I needed to add a new entry to my PATH variable. This is a common activity for me in my job, but I've recently started using Windows 8. I assumed the process would be similar to Windows 7, Vista, XP...

Here's my sequence of events:

  1. Open System properties (Start-> [type "Control Panel"] -> Control Panel\System and Security\System -> Advanced system settings -> Environment Variables)
  2. Add the new path to beginning of my USER PATH variable (C:\dev\Java\apache-ant-1.8.4\bin;)
  3. Opened a command prompt (Start -> [type "command prompt" enter] -> [type "path" enter]

My new path entry is not available (see attached image and vide). I Duplicated the exact same process on a Windows 7 machine and it worked.

Screen grab of environment variables


Windows 8 Environment Variables and Command Prompt video


This is definitely not the behavior of Windows 7. Watch this video to see the behavior I expect working in Windows 7. http://youtu.be/95JXY5X0fII

EDIT 5/31/2013

So, after much frustration, I wrote a small C# app to test the WM_SETTINGCHANGE event. This code receives the event in both Windows 7 and Windows 8. However, in Windows 8 on my system, I do not get the correct path; but, I do in Windows 7. This could not be reproduced in other Windows 8 systems.

Here is the C# code.

using System;
using Microsoft.Win32;

public sealed class App
    static void Main()
        SystemEvents.UserPreferenceChanging += new UserPreferenceChangingEventHandler(OnUserPreferenceChanging);

        Console.WriteLine("Waiting for system events.");
        Console.WriteLine("Press <Enter> to exit.");

    static void OnUserPreferenceChanging(object sender, UserPreferenceChangingEventArgs e)
        Console.WriteLine("The user preference is changing. Category={0}", e.Category);
        Console.WriteLine("path={0}", System.Environment.GetEnvironmentVariable("PATH"));

OnUserPreferenceChanging is equivalent to WM_SETTINGCHANGE

C# program running in Windows 7 (you can see the event come through and it picks up the correct path).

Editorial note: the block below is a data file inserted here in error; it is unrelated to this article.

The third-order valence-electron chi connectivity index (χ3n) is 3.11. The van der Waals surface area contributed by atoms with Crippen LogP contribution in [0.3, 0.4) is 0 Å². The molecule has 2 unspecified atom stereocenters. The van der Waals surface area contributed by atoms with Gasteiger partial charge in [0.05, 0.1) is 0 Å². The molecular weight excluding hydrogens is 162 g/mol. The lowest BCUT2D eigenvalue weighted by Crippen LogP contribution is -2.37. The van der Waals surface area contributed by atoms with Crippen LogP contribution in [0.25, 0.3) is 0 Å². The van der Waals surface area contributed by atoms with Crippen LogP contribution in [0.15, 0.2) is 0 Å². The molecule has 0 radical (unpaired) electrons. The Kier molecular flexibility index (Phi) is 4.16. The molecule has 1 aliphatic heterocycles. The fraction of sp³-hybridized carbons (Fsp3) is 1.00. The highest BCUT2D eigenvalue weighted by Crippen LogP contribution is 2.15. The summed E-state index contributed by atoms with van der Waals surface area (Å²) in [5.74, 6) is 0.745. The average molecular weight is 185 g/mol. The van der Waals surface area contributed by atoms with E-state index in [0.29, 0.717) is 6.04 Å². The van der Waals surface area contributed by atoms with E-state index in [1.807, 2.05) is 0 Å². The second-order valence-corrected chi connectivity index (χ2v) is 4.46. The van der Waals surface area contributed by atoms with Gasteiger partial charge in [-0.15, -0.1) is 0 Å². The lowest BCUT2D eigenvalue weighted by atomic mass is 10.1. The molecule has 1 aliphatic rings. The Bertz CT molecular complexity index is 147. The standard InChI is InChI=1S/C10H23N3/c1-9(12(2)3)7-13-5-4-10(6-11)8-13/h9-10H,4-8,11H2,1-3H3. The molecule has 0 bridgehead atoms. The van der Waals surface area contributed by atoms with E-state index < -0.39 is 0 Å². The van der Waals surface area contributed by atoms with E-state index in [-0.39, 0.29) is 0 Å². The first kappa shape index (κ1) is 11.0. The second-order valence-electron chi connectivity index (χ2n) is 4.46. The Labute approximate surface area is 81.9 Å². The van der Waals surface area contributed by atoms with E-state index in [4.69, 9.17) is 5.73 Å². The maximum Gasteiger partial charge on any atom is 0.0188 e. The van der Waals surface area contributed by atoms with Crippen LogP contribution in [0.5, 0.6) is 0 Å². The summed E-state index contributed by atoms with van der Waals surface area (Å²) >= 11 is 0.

C# program running in Windows 8 (you can see the event come through, but the wrong path).

There is something about my environment that is precipitating this problem. However, is this a Windows 8 bug?

EDIT 2014-04-28

Due to this and several other issues, we no longer use Windows 8 on the desktop. We do not have an environment to continue testing and experimenting with this problem. There is still no answer or resolution to this problem for us. The answers below did not resolve our problem.

  • 2
    I think you need to reboot after making the changes for them to take effect.
    – Enigma
    May 10, 2013 at 15:02
  • @Enigma Why? I didn't need to reboot in Windows 7, Vista, XP, 2000...
    – mawcsco
    May 10, 2013 at 15:08
  • 1
    @Enigma A reboot should not be necessary. serverfault.com/questions/8855/…
    – mawcsco
    May 10, 2013 at 15:41
  • 1
    I've just checked this on both Windows 7 and Windows 8: in either case the new environment variable was visible in cmd when a new instance was launched. Of course the already running cmd didn't get the updated environment. May 10, 2013 at 17:39
  • 1
    Try changing something in the system path instead of the user path.
    – jdigital
    Mar 8, 2014 at 0:53

7 Answers 7


If you are launching the Command Prompt from the start menu or a shortcut on your task bar, you must either:

  • Restart explorer. Kill it and relaunch it.